Canada Post worker gets $38,000 for pause in accommodation process

Corporation made efforts to find modified work, but took 5-month 
break while waiting for information; Worker received no pay during break
By Jeffrey R. Smith
|Canadian Employment Law Today|Last Updated: 07/29/2019
Canada Post
credit: jhve/SHUTTERSTOCK

Background

Employers are legally obligated to accommodate an injured employee's medical restrictions whenever possible, such as with modified duties. It's not always easy, but if bumps are encountered during the accommodation process, the employer can't simply step back for awhile and wait for things to improve.

Canada Post must pay a former employee more than $38,000 for a gap in its accommodation efforts during which the injured employee received no work or pay, the Canadian Human Rights Tribunal has ruled.

Glenn Brunskill joined Canada Post Corporation (CPC) in 1992, filling various positions including postal clerk and letter carrier. At one point during his employment, Brunskill was working as a letter carrier when he fell down while carrying a heavy double bag of mail. The fall shocked his spine and the injury required a modification of his duties. CPC moved him into a clerk position at the CPC facility in Malton, Ont., which involved mostly sedentary work. Brunskill was eventually able to resume letter carrier duties when his back condition improved.

On March 1, 2013, while employed as a letter carrier at CPC’s facility in Brampton, Ont., CPC dismissed him. After the union grieved the dismissal, he reached a settlement with CPC that reinstated him to his position as of March 20. However, when he returned to work on that day, he informed CPC that a prior back injury had flared up and he was unable to perform the duties of a letter carrier.

CPC provided temporary modified duties — which it made sure Brunskill could perform safely — while its third-party benefits provider determined Brunskill’s medical limitations. The role was the same one Brunskill had performed when he had been injured previously — a clerk at the Malton facility.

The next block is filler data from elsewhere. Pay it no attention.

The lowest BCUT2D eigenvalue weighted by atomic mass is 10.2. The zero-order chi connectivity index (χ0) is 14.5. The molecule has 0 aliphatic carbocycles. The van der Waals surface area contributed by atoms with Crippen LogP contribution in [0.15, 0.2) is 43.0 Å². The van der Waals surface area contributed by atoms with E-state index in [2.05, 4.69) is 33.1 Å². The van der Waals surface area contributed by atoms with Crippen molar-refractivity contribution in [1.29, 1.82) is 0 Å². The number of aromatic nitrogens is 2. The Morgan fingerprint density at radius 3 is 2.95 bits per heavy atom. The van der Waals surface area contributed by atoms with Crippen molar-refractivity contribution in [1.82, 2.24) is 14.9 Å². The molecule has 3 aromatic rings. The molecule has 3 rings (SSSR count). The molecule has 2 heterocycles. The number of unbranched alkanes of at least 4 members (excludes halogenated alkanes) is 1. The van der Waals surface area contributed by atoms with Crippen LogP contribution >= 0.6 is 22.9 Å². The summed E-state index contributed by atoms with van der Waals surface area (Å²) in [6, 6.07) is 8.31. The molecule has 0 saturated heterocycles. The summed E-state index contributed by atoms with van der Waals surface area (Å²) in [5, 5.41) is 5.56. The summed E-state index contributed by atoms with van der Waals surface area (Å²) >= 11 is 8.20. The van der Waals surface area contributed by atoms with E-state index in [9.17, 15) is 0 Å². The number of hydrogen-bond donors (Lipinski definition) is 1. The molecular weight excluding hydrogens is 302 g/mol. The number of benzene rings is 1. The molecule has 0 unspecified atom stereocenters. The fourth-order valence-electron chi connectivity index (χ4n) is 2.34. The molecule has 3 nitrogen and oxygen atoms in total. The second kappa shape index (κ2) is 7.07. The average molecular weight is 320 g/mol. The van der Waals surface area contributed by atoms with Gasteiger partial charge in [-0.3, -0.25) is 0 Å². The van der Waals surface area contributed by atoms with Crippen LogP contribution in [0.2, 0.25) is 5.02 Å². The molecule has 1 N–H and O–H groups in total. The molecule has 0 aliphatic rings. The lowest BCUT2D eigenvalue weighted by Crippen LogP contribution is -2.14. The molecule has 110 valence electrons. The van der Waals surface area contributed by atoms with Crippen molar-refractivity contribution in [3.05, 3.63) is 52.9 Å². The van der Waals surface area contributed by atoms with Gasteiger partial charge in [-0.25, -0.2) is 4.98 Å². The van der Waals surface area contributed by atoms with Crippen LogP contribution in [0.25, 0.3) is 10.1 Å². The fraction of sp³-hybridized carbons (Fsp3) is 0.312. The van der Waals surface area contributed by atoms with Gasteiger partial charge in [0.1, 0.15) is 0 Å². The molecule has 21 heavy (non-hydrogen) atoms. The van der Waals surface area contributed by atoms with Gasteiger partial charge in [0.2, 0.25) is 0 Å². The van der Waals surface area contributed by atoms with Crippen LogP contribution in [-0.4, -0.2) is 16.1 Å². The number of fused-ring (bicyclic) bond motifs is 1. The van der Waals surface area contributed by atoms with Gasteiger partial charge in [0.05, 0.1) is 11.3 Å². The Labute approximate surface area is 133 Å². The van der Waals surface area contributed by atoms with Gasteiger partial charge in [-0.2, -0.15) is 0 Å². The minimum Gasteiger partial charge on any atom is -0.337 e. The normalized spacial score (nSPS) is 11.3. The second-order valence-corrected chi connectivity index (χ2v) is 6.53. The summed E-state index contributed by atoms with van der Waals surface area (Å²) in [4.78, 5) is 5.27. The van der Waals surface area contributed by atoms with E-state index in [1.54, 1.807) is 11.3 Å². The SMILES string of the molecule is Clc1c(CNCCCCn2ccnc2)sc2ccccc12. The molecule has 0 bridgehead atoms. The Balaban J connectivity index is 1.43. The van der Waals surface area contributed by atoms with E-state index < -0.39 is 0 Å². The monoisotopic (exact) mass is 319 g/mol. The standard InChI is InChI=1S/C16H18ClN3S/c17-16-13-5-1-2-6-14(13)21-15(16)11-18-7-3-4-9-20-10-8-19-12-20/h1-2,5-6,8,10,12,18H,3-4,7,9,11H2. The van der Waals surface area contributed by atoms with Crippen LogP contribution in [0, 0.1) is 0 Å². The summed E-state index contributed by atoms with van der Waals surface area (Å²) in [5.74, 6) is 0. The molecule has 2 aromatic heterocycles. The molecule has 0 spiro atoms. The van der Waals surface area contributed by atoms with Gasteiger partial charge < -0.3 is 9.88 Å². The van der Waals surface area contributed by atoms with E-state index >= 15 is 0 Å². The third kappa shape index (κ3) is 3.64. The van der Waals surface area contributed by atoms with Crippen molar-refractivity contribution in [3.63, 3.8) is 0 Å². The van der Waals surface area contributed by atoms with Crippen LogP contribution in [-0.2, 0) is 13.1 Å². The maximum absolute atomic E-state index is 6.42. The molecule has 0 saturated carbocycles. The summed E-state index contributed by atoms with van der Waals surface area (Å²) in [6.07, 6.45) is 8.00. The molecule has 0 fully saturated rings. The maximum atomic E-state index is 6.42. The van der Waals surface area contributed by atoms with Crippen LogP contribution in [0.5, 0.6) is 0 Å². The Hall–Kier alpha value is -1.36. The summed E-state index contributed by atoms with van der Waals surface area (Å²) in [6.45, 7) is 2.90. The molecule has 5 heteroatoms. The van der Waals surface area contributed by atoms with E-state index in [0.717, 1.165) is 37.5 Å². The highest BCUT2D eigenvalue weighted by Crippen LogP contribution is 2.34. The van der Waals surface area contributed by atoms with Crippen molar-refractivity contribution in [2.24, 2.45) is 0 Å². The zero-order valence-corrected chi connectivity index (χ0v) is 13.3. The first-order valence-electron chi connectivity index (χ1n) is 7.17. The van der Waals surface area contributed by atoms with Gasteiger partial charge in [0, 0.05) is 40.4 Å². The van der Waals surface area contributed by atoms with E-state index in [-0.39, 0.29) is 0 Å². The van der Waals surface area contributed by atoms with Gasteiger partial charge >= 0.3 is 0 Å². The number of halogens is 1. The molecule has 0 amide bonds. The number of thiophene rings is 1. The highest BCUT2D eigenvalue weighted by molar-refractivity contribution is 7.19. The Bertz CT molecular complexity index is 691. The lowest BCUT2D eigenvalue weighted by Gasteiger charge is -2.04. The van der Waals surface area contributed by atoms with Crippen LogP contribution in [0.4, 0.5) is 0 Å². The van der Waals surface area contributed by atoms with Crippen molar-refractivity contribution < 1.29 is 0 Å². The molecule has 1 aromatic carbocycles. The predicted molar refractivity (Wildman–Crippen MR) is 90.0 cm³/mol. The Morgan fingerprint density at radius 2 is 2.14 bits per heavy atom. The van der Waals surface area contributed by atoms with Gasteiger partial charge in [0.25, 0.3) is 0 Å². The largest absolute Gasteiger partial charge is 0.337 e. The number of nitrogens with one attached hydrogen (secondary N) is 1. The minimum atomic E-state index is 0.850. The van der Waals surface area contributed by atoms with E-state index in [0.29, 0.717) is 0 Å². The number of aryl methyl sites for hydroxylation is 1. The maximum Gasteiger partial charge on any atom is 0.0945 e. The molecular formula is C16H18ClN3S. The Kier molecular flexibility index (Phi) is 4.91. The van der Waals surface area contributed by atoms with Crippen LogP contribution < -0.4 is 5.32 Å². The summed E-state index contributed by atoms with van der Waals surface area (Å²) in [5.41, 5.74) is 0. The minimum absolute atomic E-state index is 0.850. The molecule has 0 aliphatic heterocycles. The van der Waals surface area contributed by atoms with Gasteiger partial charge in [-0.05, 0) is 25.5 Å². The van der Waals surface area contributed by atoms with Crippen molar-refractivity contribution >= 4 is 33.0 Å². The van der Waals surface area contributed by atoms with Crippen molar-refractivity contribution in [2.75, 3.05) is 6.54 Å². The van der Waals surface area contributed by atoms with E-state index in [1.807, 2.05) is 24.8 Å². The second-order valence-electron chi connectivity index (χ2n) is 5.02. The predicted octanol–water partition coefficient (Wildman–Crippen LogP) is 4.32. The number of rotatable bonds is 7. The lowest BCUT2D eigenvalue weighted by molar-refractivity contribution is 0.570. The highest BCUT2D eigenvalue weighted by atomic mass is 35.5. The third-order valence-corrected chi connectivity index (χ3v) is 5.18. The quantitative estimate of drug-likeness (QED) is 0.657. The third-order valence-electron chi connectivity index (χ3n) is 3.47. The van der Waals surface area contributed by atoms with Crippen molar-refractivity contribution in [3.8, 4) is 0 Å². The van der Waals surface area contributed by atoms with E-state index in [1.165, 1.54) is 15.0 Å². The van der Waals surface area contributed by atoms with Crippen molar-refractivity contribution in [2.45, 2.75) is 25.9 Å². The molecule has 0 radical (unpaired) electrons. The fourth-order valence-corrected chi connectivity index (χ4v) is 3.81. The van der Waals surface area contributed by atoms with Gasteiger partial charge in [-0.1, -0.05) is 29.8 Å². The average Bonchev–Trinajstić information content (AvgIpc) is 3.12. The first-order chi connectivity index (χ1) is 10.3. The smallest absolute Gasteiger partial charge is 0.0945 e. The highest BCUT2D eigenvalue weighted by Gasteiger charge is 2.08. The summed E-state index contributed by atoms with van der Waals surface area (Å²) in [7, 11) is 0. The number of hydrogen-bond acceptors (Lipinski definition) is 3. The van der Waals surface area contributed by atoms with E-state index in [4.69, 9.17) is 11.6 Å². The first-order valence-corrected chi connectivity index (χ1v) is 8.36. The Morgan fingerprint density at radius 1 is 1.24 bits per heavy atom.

Brunskill worked in the modified position for several months. CPC received his limitations on Aug. 21, which included restrictions on the amount of time spent standing or sitting as well as pulling and pushing objects. Since the limitations were compatable with the clerk position Brunskill was already performing, he continued to work in the clerk position.

On Sept. 13, 2013, CPC closed the Malton facility due to restructuring and Brunskill’s position was eliminated. It was unable to find another role compatible with Brunskill’s limitations, so it recommended he claim short-term disability (STD) benefits) — the usual practice when an employee with medical restrictions can’t be accommodated.

A couple of weeks later, CPC found a position with modified duties that fit with Brunskill’s medical restrictions — video encoding system clerk. However, he had to successfully complete training in order to fill the position, which began on Sept. 30.

Brunskill was unable to pass the first part of the training to improve his keyboarding skills, so CPC offered him additional training. However, both CPC and Brunskill realized that he wasn’t likely going to complete the training successfully, so CPC began searching for another position for him while he once again went on STD benefits.

The third-party benefits provider continued to approve Brunskill’s STD benefits until his eligibility elapsed on April 13, 2014. At this point, it became evident that Brunskill hadn’t received an application for long-term disability (LTD) benefits, which CPC had sent two months earlier. As a result, Brunskill had no income when his STD benefits ended.

STD benefits lapsed; LTD benefits denied

Brunskill eventually completed an application for LTD benefits, but it was denied by the benefits provider. CPC requested an update to his medical restrictions so it could continue to search for modified work for him, but Brunskill’s doctor was away. Eventually, on July 13, 2014, Brunskill provided a note from another doctor that said he could return to work at either of his former positions of clerk or delivery driver until his regular doctor returned in mid-August.

However, for CPC this wasn’t an update of Brunskill’s restrictions and neither of the stated positions were available. As a result, it was unable to provide work for Brunskill until his regular doctor provided an update on Aug. 26.